Without question, technology is fundamental to successful organizations. Technology has transformed administrative tasks, our access to information, and how we connect with each other. Software as a Service (SaaS) platforms are revolutionizing workflows and the relationship between business and IT users. The unprecedented ease of implementation and increasing utility of these applications have created the opportunity for parallel technology stacks to operate in the shadows. The shadow IT landscape opens the door of possibility; however, we know that magic comes with a price.
What exactly is shadow IT? It could be a messenger app or voice over IP (VOIP) service , physical storage like flash drives, cloud storage like a Google Drive or Dropbox, planning calendars, writing services, or automation tools like Excel macros, Flows and PowerApps. Shadow IT is classified as an IT system built and used within an organization without explicit organizational approval.
Modern cloud enabled organizations are operating in an era where the internet browser is the ultimate technology platform. All your data, on any device, from anywhere; just add the internet. We live in a time where digital technology tools are not new and, in some cases, the applications we use have seen numerous refreshes and iterations over our organization’s lifetime. These legacy systems still deliver critical services and require regular maintenance to ensure they still are functional and secure. Younger generations are far more tech savvy, and decision making on IT systems is becoming far more distributed as organizations experiment with structures that drive more agility, creativity, and collaboration. End users are driving development and implementation or in the case of shadow IT, completely circumventing their IT department.
With no or low barriers to entry, business users can quickly create disorganized and fragmented IT infrastructure. Redundancy and security vulnerabilities pose significant challenges for IT professionals as business users experiment and deploy solutions for their workflows. Like a sugar rush, the quick productivity gains can evaporate in a crash. The inflexible nature of legacy systems and siloed IT departments create barriers to communication. Common phrases like, “I will do it myself, I cannot wait for IT”, highlight the pressure business users face as they grapple with rapidly changing external environments. SaaS products can provide a lot of potential, but can the risks be managed, and opportunities be created?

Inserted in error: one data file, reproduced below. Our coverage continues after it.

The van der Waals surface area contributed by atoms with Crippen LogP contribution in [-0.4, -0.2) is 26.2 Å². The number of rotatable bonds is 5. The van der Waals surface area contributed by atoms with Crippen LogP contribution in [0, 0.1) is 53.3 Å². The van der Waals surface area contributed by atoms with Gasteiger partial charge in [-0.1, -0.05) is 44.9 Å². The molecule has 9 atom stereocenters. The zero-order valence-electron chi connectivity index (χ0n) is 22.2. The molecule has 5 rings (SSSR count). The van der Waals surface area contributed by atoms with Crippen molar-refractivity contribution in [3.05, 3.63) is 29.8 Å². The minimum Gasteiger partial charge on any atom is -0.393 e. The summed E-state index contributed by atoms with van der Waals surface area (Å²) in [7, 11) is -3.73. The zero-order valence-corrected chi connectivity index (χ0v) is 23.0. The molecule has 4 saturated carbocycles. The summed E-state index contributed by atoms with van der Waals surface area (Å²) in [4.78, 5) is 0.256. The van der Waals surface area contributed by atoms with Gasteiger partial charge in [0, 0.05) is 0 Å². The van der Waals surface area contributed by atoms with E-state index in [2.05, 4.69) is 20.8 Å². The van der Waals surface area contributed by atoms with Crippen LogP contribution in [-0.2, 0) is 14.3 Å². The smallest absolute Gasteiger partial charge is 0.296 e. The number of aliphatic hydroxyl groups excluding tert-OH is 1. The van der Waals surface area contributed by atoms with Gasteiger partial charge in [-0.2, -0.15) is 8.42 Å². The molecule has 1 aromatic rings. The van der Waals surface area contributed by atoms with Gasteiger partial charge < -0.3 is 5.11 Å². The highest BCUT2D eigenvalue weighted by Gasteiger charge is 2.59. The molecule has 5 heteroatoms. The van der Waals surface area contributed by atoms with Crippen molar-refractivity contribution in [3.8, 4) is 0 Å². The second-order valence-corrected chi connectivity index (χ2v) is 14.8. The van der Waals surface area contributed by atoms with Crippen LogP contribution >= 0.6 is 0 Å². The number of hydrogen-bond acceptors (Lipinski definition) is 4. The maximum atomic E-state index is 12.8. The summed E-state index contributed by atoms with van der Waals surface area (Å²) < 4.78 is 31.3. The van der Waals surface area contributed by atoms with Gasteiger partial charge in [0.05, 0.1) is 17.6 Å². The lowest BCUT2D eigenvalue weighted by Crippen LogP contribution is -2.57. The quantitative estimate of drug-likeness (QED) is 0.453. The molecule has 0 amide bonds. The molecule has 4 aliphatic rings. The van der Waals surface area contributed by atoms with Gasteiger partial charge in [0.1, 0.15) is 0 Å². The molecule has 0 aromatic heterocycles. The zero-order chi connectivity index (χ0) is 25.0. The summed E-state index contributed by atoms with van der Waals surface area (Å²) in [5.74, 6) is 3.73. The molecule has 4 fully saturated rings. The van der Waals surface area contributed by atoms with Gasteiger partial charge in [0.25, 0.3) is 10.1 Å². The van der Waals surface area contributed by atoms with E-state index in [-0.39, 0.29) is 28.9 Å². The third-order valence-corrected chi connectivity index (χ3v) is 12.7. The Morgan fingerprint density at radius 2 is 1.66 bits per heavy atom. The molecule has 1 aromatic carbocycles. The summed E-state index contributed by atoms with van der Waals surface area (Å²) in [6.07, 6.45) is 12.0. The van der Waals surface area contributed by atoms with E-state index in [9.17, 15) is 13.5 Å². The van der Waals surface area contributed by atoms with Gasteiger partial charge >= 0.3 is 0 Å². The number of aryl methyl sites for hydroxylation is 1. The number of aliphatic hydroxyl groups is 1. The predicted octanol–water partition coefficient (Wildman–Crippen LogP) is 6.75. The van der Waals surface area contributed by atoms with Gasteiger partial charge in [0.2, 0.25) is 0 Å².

Experimentation and iteration have value. Learning is derived through trying something new. Pini Raviv argues that “IT Teams are now productivity enablers”. This is an excellent point, the opportunity hidden within the rise of shadow IT comes from the communication gap. This gap represents the unmet potential currently being filled by SaaS products. Business users have the clearest picture of their own needs and requirements while IT professionals have the knowledge and capabilities to ensure the technology employed is capable, stable, and secure. Eliminating any distrust and friction between IT staff and business users is critical to leveraging the opportunities available from SaaS solutions; while simultaneously ensuring IT infrastructure stays out of the shadows.